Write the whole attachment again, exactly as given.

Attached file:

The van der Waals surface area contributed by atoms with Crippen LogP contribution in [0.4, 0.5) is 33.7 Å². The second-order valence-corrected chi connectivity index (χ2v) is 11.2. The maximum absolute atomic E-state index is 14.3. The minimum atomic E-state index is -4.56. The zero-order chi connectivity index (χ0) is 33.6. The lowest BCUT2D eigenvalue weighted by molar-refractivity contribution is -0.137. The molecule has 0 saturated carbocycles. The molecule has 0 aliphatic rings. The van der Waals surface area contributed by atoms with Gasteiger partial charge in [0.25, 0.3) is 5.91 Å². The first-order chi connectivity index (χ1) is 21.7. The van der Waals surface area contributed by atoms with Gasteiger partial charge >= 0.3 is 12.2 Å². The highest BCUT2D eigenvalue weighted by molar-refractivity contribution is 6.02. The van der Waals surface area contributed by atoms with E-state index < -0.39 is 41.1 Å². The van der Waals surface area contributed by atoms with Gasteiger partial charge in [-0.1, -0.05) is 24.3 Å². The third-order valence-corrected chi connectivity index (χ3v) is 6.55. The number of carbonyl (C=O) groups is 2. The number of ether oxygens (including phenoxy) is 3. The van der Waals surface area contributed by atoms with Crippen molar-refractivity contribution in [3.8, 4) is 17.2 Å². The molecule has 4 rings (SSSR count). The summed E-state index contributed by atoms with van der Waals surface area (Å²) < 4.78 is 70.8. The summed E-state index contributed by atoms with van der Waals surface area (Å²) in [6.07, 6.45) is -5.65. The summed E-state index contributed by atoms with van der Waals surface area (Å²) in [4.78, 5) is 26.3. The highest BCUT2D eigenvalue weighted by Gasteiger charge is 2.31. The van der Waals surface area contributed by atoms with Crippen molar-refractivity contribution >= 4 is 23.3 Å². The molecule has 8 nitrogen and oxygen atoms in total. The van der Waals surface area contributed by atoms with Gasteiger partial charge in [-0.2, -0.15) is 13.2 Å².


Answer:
The van der Waals surface area contributed by atoms with Crippen LogP contribution in [0.4, 0.5) is 33.7 Å². The second-order valence-corrected chi connectivity index (χ2v) is 11.2. The maximum absolute atomic E-state index is 14.3. The minimum atomic E-state index is -4.56. The zero-order chi connectivity index (χ0) is 33.6. The lowest BCUT2D eigenvalue weighted by molar-refractivity contribution is -0.137. The molecule has 0 saturated carbocycles. The molecule has 0 aliphatic rings. The van der Waals surface area contributed by atoms with Gasteiger partial charge in [0.25, 0.3) is 5.91 Å². The first-order chi connectivity index (χ1) is 21.7. The van der Waals surface area contributed by atoms with Gasteiger partial charge >= 0.3 is 12.2 Å². The highest BCUT2D eigenvalue weighted by molar-refractivity contribution is 6.02. The van der Waals surface area contributed by atoms with E-state index < -0.39 is 41.1 Å². The van der Waals surface area contributed by atoms with Gasteiger partial charge in [-0.1, -0.05) is 24.3 Å². The third-order valence-corrected chi connectivity index (χ3v) is 6.55. The number of carbonyl (C=O) groups is 2. The number of ether oxygens (including phenoxy) is 3. The van der Waals surface area contributed by atoms with Crippen molar-refractivity contribution in [3.8, 4) is 17.2 Å². The molecule has 4 rings (SSSR count). The summed E-state index contributed by atoms with van der Waals surface area (Å²) < 4.78 is 70.8. The summed E-state index contributed by atoms with van der Waals surface area (Å²) in [6.07, 6.45) is -5.65. The summed E-state index contributed by atoms with van der Waals surface area (Å²) in [4.78, 5) is 26.3. The highest BCUT2D eigenvalue weighted by Gasteiger charge is 2.31. The van der Waals surface area contributed by atoms with Crippen molar-refractivity contribution >= 4 is 23.3 Å². The molecule has 8 nitrogen and oxygen atoms in total. The van der Waals surface area contributed by atoms with Gasteiger partial charge in [-0.2, -0.15) is 13.2 Å².